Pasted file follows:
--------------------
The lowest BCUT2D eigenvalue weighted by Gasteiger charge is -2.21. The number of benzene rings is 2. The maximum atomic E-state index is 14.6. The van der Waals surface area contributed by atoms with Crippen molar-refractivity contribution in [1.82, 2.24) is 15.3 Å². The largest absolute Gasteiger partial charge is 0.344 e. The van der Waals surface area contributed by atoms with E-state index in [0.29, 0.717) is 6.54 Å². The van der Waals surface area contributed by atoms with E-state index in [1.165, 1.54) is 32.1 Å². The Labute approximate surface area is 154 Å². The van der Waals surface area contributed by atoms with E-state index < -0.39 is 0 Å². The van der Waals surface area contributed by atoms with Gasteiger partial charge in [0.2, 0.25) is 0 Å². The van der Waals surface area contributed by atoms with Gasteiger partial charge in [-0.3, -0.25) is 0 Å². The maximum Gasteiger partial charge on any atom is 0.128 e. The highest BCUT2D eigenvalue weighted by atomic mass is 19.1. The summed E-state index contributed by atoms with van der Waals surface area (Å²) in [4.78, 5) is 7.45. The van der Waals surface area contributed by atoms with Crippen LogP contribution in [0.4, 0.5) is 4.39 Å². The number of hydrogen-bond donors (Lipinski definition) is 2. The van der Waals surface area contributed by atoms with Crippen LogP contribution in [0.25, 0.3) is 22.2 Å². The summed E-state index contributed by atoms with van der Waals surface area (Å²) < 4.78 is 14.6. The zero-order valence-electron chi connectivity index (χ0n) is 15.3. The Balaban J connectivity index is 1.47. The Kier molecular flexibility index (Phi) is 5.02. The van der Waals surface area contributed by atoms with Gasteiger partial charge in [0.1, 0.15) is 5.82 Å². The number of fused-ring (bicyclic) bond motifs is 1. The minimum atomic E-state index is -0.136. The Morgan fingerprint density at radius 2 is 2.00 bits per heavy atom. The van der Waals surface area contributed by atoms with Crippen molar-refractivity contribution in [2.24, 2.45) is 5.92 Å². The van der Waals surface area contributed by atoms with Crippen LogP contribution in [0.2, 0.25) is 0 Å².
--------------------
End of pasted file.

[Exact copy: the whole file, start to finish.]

The lowest BCUT2D eigenvalue weighted by Gasteiger charge is -2.21. The number of benzene rings is 2. The maximum atomic E-state index is 14.6. The van der Waals surface area contributed by atoms with Crippen molar-refractivity contribution in [1.82, 2.24) is 15.3 Å². The largest absolute Gasteiger partial charge is 0.344 e. The van der Waals surface area contributed by atoms with E-state index in [0.29, 0.717) is 6.54 Å². The van der Waals surface area contributed by atoms with E-state index in [1.165, 1.54) is 32.1 Å². The Labute approximate surface area is 154 Å². The van der Waals surface area contributed by atoms with E-state index < -0.39 is 0 Å². The van der Waals surface area contributed by atoms with Gasteiger partial charge in [0.2, 0.25) is 0 Å². The van der Waals surface area contributed by atoms with Gasteiger partial charge in [-0.3, -0.25) is 0 Å². The maximum Gasteiger partial charge on any atom is 0.128 e. The highest BCUT2D eigenvalue weighted by atomic mass is 19.1. The summed E-state index contributed by atoms with van der Waals surface area (Å²) in [4.78, 5) is 7.45. The van der Waals surface area contributed by atoms with Crippen LogP contribution in [0.4, 0.5) is 4.39 Å². The number of hydrogen-bond donors (Lipinski definition) is 2. The van der Waals surface area contributed by atoms with Crippen LogP contribution in [0.25, 0.3) is 22.2 Å². The summed E-state index contributed by atoms with van der Waals surface area (Å²) < 4.78 is 14.6. The zero-order valence-electron chi connectivity index (χ0n) is 15.3. The Balaban J connectivity index is 1.47. The Kier molecular flexibility index (Phi) is 5.02. The van der Waals surface area contributed by atoms with Gasteiger partial charge in [0.1, 0.15) is 5.82 Å². The number of fused-ring (bicyclic) bond motifs is 1. The minimum atomic E-state index is -0.136. The Morgan fingerprint density at radius 2 is 2.00 bits per heavy atom. The van der Waals surface area contributed by atoms with Crippen molar-refractivity contribution in [2.24, 2.45) is 5.92 Å². The van der Waals surface area contributed by atoms with Crippen LogP contribution in [0.2, 0.25) is 0 Å².